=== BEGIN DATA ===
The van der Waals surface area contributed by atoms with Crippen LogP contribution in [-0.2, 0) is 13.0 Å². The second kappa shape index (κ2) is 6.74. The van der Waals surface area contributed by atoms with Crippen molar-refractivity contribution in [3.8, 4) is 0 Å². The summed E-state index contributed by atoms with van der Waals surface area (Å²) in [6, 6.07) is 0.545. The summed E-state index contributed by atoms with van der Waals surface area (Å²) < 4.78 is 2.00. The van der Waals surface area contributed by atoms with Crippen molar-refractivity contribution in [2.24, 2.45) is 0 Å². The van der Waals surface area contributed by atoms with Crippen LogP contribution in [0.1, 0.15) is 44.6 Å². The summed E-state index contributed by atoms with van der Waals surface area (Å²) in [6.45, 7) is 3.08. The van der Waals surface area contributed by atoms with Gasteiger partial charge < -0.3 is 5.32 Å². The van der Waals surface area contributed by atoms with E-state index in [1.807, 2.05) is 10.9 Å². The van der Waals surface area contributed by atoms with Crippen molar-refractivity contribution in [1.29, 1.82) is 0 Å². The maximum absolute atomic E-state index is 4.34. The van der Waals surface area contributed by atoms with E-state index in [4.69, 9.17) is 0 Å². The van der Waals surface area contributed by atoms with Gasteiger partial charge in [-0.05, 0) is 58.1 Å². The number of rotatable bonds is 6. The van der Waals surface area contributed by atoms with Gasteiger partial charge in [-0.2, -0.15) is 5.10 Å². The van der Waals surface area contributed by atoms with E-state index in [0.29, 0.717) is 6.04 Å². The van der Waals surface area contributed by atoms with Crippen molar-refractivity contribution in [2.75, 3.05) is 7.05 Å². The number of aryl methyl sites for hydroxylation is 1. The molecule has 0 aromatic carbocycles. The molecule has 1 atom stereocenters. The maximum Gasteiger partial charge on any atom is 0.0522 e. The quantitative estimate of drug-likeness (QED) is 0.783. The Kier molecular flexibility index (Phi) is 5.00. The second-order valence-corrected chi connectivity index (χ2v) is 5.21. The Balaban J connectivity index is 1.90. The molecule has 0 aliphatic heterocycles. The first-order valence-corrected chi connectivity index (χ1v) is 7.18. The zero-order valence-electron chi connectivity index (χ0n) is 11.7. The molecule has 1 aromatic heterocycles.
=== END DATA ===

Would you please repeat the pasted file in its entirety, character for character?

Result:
The van der Waals surface area contributed by atoms with Crippen LogP contribution in [-0.2, 0) is 13.0 Å². The second kappa shape index (κ2) is 6.74. The van der Waals surface area contributed by atoms with Crippen molar-refractivity contribution in [3.8, 4) is 0 Å². The summed E-state index contributed by atoms with van der Waals surface area (Å²) in [6, 6.07) is 0.545. The summed E-state index contributed by atoms with van der Waals surface area (Å²) < 4.78 is 2.00. The van der Waals surface area contributed by atoms with Crippen molar-refractivity contribution in [2.24, 2.45) is 0 Å². The van der Waals surface area contributed by atoms with Crippen LogP contribution in [0.1, 0.15) is 44.6 Å². The summed E-state index contributed by atoms with van der Waals surface area (Å²) in [6.45, 7) is 3.08. The van der Waals surface area contributed by atoms with Gasteiger partial charge < -0.3 is 5.32 Å². The van der Waals surface area contributed by atoms with E-state index in [1.807, 2.05) is 10.9 Å². The van der Waals surface area contributed by atoms with Crippen molar-refractivity contribution in [1.29, 1.82) is 0 Å². The maximum absolute atomic E-state index is 4.34. The van der Waals surface area contributed by atoms with E-state index in [4.69, 9.17) is 0 Å². The van der Waals surface area contributed by atoms with Gasteiger partial charge in [-0.05, 0) is 58.1 Å². The number of rotatable bonds is 6. The van der Waals surface area contributed by atoms with Gasteiger partial charge in [-0.2, -0.15) is 5.10 Å². The van der Waals surface area contributed by atoms with E-state index in [0.29, 0.717) is 6.04 Å². The van der Waals surface area contributed by atoms with Crippen molar-refractivity contribution in [2.75, 3.05) is 7.05 Å². The number of aryl methyl sites for hydroxylation is 1. The molecule has 0 aromatic carbocycles. The molecule has 1 atom stereocenters. The maximum Gasteiger partial charge on any atom is 0.0522 e. The quantitative estimate of drug-likeness (QED) is 0.783. The Kier molecular flexibility index (Phi) is 5.00. The second-order valence-corrected chi connectivity index (χ2v) is 5.21. The Balaban J connectivity index is 1.90. The molecule has 0 aliphatic heterocycles. The first-order valence-corrected chi connectivity index (χ1v) is 7.18. The zero-order valence-electron chi connectivity index (χ0n) is 11.7. The molecule has 1 aromatic heterocycles.